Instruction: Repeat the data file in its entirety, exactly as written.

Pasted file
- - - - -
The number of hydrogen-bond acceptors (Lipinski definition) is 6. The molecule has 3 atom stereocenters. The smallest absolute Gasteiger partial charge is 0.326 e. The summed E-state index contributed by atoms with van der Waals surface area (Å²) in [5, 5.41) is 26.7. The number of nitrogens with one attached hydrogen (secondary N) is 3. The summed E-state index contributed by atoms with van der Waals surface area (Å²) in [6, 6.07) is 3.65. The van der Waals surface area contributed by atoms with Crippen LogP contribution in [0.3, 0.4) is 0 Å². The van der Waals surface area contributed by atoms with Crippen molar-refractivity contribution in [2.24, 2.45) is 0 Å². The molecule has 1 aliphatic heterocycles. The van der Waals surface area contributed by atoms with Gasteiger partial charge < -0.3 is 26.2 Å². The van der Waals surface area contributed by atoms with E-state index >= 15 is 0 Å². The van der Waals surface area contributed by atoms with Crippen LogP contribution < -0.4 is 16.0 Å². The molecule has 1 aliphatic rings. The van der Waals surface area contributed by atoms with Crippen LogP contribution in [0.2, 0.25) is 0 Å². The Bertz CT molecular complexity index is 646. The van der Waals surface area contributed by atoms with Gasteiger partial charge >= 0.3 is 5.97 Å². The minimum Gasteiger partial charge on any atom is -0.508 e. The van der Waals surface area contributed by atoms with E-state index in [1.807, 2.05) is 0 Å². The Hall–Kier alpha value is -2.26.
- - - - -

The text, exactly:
The number of hydrogen-bond acceptors (Lipinski definition) is 6. The molecule has 3 atom stereocenters. The smallest absolute Gasteiger partial charge is 0.326 e. The summed E-state index contributed by atoms with van der Waals surface area (Å²) in [5, 5.41) is 26.7. The number of nitrogens with one attached hydrogen (secondary N) is 3. The summed E-state index contributed by atoms with van der Waals surface area (Å²) in [6, 6.07) is 3.65. The van der Waals surface area contributed by atoms with Crippen LogP contribution in [0.3, 0.4) is 0 Å². The van der Waals surface area contributed by atoms with Crippen molar-refractivity contribution in [2.24, 2.45) is 0 Å². The molecule has 1 aliphatic heterocycles. The van der Waals surface area contributed by atoms with Gasteiger partial charge < -0.3 is 26.2 Å². The van der Waals surface area contributed by atoms with E-state index >= 15 is 0 Å². The van der Waals surface area contributed by atoms with Crippen LogP contribution < -0.4 is 16.0 Å². The molecule has 1 aliphatic rings. The van der Waals surface area contributed by atoms with Crippen LogP contribution in [0.2, 0.25) is 0 Å². The Bertz CT molecular complexity index is 646. The van der Waals surface area contributed by atoms with Gasteiger partial charge >= 0.3 is 5.97 Å². The minimum Gasteiger partial charge on any atom is -0.508 e. The van der Waals surface area contributed by atoms with E-state index in [1.807, 2.05) is 0 Å². The Hall–Kier alpha value is -2.26.